PROVO — Nick Rolovich knows something about the BYU-Hawaii rivalry.
While some may argue about the merits of using the R-word to describe the Cougars and Rainbow Warriors, a series that dates back 32 meetings to 1930, it is for the Warriors’ current head coach and much of the Hawaii community.
As a senior in 2001, the former UH starting quarterback led the Rainbow Warriors to one of the more remarkable victories in the series. BYU entered the contest on Dec. 8, 2001, looking to cap off an undefeated regular season in front of a sellout crowd of 50,000 people at Aloha Stadium and a national television audience.
But the ‘Bows had other ideas.
Instead, Rolovich set a school record with 543 passing yards and eight touchdowns in a 72-45 shootout victory that helped Hawaii finish at 9-3 and dropped the Cougars to 12-1.
“I remember it being a really enjoyable game to be a part of,” said Rolovich, who was playing in his final season of college football after transferring from the City College of San Francisco, back before another home contest with the Cougars in 2017. “The best memory was watching Chad Owens return two early kicks for touchdowns that really got us jumpstarted and energized the crowd.”
The fourth-year Hawaii coach who was named Mountain West coach of the year after leading the Warriors to a 9-3 record this season and a West division title still has a copy of the game ball from 2001 sitting in his office today. The leather is ingrained with several of his statistics in that game and sits as a constant reminder of the one-time rivalry.
So it’s little surprise that before Hawaii came to Provo a year ago to face BYU, Rolovich broke out the old VHS tapes of some of the classic Warrior wins. Naturally, the 2001 game was in the collection. So, too, was 1989, when the ‘Bows rolled to a 56-14 rout over the Cougars. As was 1992 — when Ivin Jasper’s fourth-quarter TD strike to Marlowe Lewis lifted Hawaii to a 36-32 victory over BYU to help the Warriors finish No. 20 in the final AP Top 25 poll.
“I’m not a big cryer,” Rolovich said before the 2017 game, “but I had some tears in my eyes because it’s so important to so many people in this program.
“I’m not going to cry this year. But I think they get it.”
Rolovich admits he didn’t understand it, at first — how are two schools separated by a seven-hour direct flight across three time zones considered “rivals”? It’s not until you see the packed Aloha Stadium, hear the roar of the community as BYU comes to town, and witness the passion behind the old group that you begin to understand the magnitude of the game — at least, from Hawaii’s perspective.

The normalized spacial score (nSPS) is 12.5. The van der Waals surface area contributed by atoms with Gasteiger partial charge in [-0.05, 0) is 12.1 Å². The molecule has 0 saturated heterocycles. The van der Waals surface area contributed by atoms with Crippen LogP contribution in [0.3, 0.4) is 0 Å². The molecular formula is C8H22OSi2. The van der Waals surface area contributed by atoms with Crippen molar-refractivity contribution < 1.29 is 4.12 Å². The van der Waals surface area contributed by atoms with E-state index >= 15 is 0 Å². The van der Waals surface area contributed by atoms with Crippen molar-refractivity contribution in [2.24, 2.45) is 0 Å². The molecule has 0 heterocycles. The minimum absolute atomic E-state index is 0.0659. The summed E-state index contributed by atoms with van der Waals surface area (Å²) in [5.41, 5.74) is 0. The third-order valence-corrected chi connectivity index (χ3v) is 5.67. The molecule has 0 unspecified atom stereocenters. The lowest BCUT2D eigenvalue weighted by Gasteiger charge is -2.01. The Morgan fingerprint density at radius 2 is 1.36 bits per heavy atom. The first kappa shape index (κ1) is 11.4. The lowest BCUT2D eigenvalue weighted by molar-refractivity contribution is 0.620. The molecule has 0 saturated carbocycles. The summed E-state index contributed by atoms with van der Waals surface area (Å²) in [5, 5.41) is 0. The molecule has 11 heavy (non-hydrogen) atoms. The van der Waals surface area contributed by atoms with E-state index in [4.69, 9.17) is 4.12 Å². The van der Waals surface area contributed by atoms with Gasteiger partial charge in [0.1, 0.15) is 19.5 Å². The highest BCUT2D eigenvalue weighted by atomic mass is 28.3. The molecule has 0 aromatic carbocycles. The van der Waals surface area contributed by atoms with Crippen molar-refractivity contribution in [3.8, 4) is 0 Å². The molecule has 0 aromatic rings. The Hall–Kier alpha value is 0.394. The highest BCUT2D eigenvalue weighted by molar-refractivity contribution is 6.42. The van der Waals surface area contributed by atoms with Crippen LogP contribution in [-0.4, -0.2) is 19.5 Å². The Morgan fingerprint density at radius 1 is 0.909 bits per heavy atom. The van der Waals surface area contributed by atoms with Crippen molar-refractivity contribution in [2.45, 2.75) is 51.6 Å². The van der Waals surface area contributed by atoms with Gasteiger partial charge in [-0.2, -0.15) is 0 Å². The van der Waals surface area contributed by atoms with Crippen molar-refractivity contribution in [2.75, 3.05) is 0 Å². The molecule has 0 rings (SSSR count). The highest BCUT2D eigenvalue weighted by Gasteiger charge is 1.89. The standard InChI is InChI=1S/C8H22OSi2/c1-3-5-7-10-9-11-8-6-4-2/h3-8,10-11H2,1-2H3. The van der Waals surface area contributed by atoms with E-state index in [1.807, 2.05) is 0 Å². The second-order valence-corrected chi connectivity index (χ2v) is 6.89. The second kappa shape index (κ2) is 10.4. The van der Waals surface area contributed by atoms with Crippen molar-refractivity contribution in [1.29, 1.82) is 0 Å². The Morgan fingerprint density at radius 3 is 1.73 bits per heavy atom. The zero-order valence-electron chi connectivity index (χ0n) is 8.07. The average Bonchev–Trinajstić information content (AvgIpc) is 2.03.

“Coach Rolo has really emphasized how much of a rivalry it is,” said former UH linebacker Jahlani Tavai, a second-round draft pick by the Detroit Lions whose younger brother Justus still plays on the Warriors’ defensive line. “There was more blue last time in our stadium than green and black.”
While more infrequent than in the past, the Cougars are scheduled to host Hawaii in 2024, with a return trip planned for 2025 in Honolulu. And while it’s not on the “rivalry” level of Utah, Utah State or Boise State, there are still many proud Cougar fans who remember the days of BYU and UH as one of the more important games of the year.
It certainly has a history for BYU quarterback Zach Wilson, whose father, Mike, grew up in the islands until he was 17, when he came to the mainland to play football. The former Utah defensive lineman who has raised his family in Draper and will make the return trip to Oahu with his wife, Lisa, to watch his son play quarterback for the Cougars this Christmas Eve.
And there will be plenty of time for family reunions, too.
“My grandma is still there, and her husband,” Zach Wilson said. “My dad goes out there almost every year.”
The Warriors hold a special place in the younger Wilson’s football career, as well. Hawaii’s visit to Provo on Oct. 13, 2018, marked Wilson’s first collegiate start, and the then-true freshman threw for 194 yards and three touchdowns with an interception in a 49-23 win, becoming the youngest-ever starting quarterback in BYU history in the process.
Now the sophomore signal-caller is hopeful he can make similar memories against UH in the same jersey.
“I would say we’ve grown a lot since that last game, as a team and an offense,” Wilson said. “Personally, as a player, I’ve gotten so much better.
“That’s based on my personal overview of watching the game … I think for this bowl game, everyone has to have the energy and want to go out there and win that game.”
How to watch, stream, and listen
SoFi Hawaii Bowl: BYU (7-5) at Hawaii (9-4)
Kickoff: Dec. 24, 6 p.m. MST
Where: Aloha Stadium in Honolulu, Hawaii
Radio: BYU Radio / KSL 1160 AM, 102.7 FM